Optimism in wildlife conservation as Kagame joins Giants Club (Rwanda)


Michel Nkurunziza, The New Times

Date Published

There is renewed optimism for Rwanda’s wildlife conservation after Paul Kagame became the sixth African Head of State to join the Giants Club and sign the forum’s declaration, according to a statement by Rwanda Development Board (RDB).

The Club is an initiative of Space for Giants, an international conservation organisation that ‘connects leaders of African states accommodating significant large mammal populations to financiers, conservationists, scientists, and well-known supporters’.

It links governments to renewed investment in conservation that boosts sustainable businesses and creates jobs while protecting the environment. 

The collaboration comes at the time when Rwanda is increasing its focus on restoring a network of national parks, including Akagera, which hosts the ‘Big Five’ mammals namely elephants, lions, leopards, buffalo, and rhino.

According to RDB, the focus is on using revenues from tourism to fund national development.

Dr Max Graham, Founder and CEO of Space for Giants, said that Rwanda’s wildlife conservation spirit runs through all the Giants Club countries.

The Giants Club countries are home to more than half of Africa’s 415,000 remaining elephants.

Botswana hosts herds up to 150,000 elephants mostly centred on the Okavango Delta in its north.

Gabon has more than half of the continent’s remaining forest elephants, as well as lowland gorillas.

“Rwanda under President Kagame’s leadership has become a beacon for how a country can build conservation into a national economic sector to benefit all,” Graham said.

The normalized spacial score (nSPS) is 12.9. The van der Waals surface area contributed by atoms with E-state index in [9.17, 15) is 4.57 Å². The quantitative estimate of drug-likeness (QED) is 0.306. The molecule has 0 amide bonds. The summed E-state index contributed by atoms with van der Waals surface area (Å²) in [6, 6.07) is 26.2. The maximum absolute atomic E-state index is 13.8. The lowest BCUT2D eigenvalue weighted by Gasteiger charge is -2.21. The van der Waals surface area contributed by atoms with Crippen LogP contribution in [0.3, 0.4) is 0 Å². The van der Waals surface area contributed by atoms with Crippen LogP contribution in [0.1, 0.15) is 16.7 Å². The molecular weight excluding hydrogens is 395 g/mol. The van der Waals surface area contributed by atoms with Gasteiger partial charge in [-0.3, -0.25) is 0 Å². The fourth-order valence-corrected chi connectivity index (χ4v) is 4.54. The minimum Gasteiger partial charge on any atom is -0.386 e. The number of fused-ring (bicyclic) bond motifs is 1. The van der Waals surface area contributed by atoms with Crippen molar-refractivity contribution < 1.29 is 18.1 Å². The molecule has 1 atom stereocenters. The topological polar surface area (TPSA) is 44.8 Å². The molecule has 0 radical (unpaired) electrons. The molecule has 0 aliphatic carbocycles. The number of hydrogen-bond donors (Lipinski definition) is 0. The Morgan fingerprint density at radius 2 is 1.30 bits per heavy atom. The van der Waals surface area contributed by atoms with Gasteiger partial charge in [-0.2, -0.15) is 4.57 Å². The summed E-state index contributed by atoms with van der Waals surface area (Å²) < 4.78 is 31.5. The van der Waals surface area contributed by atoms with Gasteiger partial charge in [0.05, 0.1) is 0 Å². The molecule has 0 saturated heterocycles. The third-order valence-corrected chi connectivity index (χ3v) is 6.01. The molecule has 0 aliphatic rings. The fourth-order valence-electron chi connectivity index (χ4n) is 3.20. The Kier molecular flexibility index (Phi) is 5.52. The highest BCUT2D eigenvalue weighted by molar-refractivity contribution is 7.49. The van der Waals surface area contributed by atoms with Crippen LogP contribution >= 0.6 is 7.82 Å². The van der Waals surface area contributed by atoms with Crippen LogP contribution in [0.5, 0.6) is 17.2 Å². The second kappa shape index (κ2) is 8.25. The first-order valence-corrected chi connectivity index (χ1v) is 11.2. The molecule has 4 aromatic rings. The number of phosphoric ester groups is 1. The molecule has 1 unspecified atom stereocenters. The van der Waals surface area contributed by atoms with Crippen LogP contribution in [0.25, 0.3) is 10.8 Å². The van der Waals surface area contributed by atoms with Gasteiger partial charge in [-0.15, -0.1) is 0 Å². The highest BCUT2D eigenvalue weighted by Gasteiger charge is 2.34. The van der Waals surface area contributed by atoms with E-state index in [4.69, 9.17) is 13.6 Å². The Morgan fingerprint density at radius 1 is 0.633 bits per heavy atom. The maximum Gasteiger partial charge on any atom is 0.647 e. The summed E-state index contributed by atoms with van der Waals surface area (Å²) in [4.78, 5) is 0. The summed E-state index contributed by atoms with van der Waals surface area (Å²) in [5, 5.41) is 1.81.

That resonates very strongly with the Giants Club, which promotes best practice in getting things done in conservation that delivers those wide rewards from protecting natural landscapes and their species, he underscored. “We are incredibly proud and excited that President Kagame has joined the Giants Club.”

Nature-Based Businesses

President Kagame’s signing of the forum’s declaration strengthens Rwanda’s commitment to protect wildlife habitat while unlocking greater value from nature-based businesses.

The club’s individuals combine their political muscle, extensive financial resources, pioneering scientific expertise, global reach and influence to fulfil the Club’s goal to protect Africa’s remaining populations of large animals and their habitats.

Lord Lebedev, the patron of Space for Giants and of the Giants Club said: “It is increasingly becoming clear that the health of the natural world is not separate from the health of humanity. President Kagame has led the way in committing Rwanda to a path of sustainable development. I am proud to work with such a visionary leader on this vital cause.”

President Kagame joins President Mokgweetsi Masisi of Botswana, President Ali Bongo Ondimba of Gabon, President Uhuru Kenyatta of Kenya, and President Yoweri Museveni of Uganda, who are all joint leaders of the Giants Club.

Botswana’s Former President Ian Khama acts as President Emeritus.

Public-Private Partnerships

President Kagame has pledged to promote public-private sector partnerships to achieve effective management of natural ecosystems and direct investments in protected area landscapes.

Other commitments include promoting domestic and international investment in responsible conservation and tourism enterprises so as to create new revenue from wildlife for the benefit of Rwandans, combat the illegal wildlife trade in Rwanda and its neighbours as well as  reducing  the problem of human-wildlife conflict

Rwanda’s growing populations of endangered mountain gorillas have made the country world-famous, both for protecting the species but also for using the proceeds of gorilla tourism for wider national social benefit.

The Giants Club Declaration describes the support that the Club will offer its Presidents as they commit their governments to significant international conservation measures.

Some of the Giants Club projects underway include strengthening judicial systems in Uganda and Kenya to enhance wildlife crime investigations, prosecutions, and convictions.

They also include constructing electrified fences to keep elephants away from farmers’ fields and reduce human-elephant conflict in Gabon, Kenya, and Uganda and also launching international conservation investment mechanisms to bring new finance to protected area networks, in Uganda and Gabon.